Director Lucie Rachel is not one to shy away from personal subject matter in her work.  Her first short film Mother Father was a documentary about the influence of her parent’s trans identity on her relationship with Rachel’s mother.  Now on her second film Where We Are Now, Rachel has further developed this discussion of gender and family relationships in a documentary about her own relationship with her trans parent.

After premiering at Edinburgh International Film Festival in 2016, the film has received widespread critical acclaim, beating hundreds of entrants to win the Best Short Documentary at the Forbes Under 30 Short Film Festival.  Whilst it has undoubtedly been successful, one wonders if Rachel was concerned about doing justice to such a personal film?  "Of course!" she says. "These feelings and changes are only going to happen once, so it was a lot of pressure."  But, she counters, her continued work on such intimate subject matter as her family has also "somewhat desensitised [me] to the process."  This attitude is evident in the film itself, for instead of a one-sided or very emotional perspective Rachel allows the audience to observe the relationship between her and her parent with a measured and unbiased eye.

The film is clearly about Rachel’s parent as much as it is about her. We are curious to know what her feelings were about making this film, after already being involved in the deeply personal Mother Father.  "I got the impression she was glad that the story wasn’t going to finish at where the last film left it," says Rachel.  "I think she appreciated the opportunity for us both to be able to speak about some things that we wouldn’t usually have a reason to talk about."  It seems therefore that making the film has been somewhat cathartic for the director and her parent.

Would she ever like to work on something fictional and less directly related to herself?  "Oh absolutely," she says, "I definitely want to explore other subject matter that isn’t so intensely personal - I need a break from it!"  She has however found a recurring source of inspiration.  "I’m actually in the process of planning a new doc, which is making me realise that it is the domestic and family dynamic that I seem to be drawn to."  So if we don’t see Rachel’s family on screen next time, we shall perhaps get to see another family’s story through her lens.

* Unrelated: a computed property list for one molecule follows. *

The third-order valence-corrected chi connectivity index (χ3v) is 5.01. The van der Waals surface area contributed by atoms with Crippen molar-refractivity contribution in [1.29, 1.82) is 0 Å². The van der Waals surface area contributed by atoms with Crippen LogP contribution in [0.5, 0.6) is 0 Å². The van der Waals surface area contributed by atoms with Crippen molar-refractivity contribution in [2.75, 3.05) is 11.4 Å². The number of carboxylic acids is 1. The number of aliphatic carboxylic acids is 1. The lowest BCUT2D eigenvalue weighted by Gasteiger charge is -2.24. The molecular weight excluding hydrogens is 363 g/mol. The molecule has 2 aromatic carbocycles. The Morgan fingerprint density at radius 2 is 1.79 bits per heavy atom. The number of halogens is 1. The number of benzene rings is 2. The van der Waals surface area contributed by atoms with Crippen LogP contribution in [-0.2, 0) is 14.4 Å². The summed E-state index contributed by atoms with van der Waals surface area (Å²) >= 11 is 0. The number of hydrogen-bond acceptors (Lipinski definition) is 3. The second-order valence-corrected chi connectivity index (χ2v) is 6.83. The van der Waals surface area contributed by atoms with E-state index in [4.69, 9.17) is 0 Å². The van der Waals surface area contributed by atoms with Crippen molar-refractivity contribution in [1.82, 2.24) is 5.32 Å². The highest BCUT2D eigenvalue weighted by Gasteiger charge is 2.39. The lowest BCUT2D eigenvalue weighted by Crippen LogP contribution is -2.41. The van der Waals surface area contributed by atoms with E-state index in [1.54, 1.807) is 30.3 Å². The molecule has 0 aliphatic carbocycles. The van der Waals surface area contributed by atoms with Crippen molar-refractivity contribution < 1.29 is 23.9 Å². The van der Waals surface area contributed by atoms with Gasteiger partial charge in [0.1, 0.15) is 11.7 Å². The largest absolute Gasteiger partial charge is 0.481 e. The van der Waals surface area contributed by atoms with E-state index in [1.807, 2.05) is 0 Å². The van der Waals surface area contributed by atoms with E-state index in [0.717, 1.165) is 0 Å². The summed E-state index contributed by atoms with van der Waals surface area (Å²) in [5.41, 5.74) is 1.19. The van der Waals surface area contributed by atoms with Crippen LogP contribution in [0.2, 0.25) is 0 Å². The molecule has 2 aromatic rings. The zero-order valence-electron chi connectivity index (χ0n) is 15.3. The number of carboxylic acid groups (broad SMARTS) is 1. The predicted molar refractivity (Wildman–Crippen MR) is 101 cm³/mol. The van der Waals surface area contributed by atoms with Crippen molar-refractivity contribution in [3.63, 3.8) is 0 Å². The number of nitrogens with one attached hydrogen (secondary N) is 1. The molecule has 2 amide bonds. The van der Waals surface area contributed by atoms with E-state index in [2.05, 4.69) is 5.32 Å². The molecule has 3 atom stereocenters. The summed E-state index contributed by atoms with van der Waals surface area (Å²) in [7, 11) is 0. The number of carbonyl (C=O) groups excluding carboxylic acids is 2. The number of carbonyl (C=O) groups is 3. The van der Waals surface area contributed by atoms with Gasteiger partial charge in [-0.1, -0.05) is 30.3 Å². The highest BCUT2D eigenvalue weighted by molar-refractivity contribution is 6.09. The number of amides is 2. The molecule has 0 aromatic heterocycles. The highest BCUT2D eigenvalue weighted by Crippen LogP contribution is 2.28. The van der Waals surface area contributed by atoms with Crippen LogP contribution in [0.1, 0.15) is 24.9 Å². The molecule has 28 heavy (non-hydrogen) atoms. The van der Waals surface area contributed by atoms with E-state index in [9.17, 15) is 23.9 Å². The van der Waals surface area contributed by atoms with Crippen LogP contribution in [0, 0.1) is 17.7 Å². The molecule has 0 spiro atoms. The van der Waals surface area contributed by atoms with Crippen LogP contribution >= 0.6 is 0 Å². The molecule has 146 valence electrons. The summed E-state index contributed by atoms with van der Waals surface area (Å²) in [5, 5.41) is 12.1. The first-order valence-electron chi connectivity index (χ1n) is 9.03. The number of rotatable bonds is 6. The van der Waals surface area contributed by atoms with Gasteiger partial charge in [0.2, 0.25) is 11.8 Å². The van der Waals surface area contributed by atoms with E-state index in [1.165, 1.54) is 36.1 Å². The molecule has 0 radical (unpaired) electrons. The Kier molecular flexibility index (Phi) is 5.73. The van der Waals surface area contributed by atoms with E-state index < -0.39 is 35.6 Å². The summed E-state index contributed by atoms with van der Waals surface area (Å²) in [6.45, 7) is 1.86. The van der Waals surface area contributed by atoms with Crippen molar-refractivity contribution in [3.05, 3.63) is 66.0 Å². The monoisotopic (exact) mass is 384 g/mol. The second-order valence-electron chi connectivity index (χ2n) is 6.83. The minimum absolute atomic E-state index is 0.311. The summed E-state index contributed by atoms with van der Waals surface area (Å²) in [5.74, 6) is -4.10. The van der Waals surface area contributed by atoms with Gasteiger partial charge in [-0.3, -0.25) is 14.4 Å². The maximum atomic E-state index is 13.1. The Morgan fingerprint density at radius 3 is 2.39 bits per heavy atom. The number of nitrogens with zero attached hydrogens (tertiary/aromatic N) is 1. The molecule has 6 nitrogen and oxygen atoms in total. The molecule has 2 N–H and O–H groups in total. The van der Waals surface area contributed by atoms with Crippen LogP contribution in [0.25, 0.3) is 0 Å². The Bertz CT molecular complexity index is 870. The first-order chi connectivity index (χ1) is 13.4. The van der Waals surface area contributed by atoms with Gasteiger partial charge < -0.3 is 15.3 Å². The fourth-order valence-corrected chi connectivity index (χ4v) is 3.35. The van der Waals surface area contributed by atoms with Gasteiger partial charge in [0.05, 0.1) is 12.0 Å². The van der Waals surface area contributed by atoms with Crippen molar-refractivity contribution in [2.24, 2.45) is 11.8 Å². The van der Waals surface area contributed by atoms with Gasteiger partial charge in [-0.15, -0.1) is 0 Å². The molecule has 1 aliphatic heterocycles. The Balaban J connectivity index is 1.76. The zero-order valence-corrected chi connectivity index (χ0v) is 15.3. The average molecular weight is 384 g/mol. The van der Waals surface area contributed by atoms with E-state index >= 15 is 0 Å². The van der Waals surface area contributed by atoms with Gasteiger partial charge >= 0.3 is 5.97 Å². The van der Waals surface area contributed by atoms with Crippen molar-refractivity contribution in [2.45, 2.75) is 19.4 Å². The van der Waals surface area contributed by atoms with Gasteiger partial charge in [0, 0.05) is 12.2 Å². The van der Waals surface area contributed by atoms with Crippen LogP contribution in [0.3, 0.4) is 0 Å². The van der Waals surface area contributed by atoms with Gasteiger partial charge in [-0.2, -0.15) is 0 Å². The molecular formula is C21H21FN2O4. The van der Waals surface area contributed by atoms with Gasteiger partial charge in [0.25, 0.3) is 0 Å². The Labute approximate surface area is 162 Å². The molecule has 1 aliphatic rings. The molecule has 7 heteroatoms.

The trouble with telling one’s own story is the difficulty of knowing how to tell it.  When making Where We Are Now, why did she choose to make this particular film, with this particular angle on it?  Rachel explains that she tried to tell the story "in the simplest yet most genuine way, avoiding going off on other tangents."  There is no doubt a real sense of quiet focus in her direction that allows us to see the characters and their relationship more clearly.  It is perhaps what makes Where We Are Now so watchable; the mutual respect evident between parent and child is something not often seen on screen and is heartening to watch.  Though Rachel admits that "we’re a normal family – relationships aren’t all plain sailing," the calmness of both her parent and she when opening up to each other implies a trust that we as the viewer are drawn into.

As one who was very engaged by Where We Are Now, we wonder if Rachel has received any unexpected reactions to the film?  The overall response she says has been positive: "I’ve had a few people say it made them cry...I think it must have struck a chord with them in a way that they could directly relate to it," she answers, whilst others think "it’s quite sweet."

She wonders, however, if the personal nature of the film prevents people from being critical for fear of offending her.  "I would like more criticism though; I’d like to be a better filmmaker."  With this in mind we ask her about her own opinion of the film: was there anything that could have been better?  "So, so, so much could’ve been better," she admits.  "Better planning, being down there for longer, figuring out more what we were going to say..."

If there was a haphazard element to the process, Rachel’s overall view of the film is positive.  "I’m really keen that we see more trans narratives on screen and more trans people making films."  This is certainly one of the reasons to celebrate Where We Are Now; not only for shedding light on a subject that is so often overlooked on screen, but for doing so in such a sensitive and realistic way.  Such understated and assured direction makes us think we shall definitely see more of Lucie Rachel in future.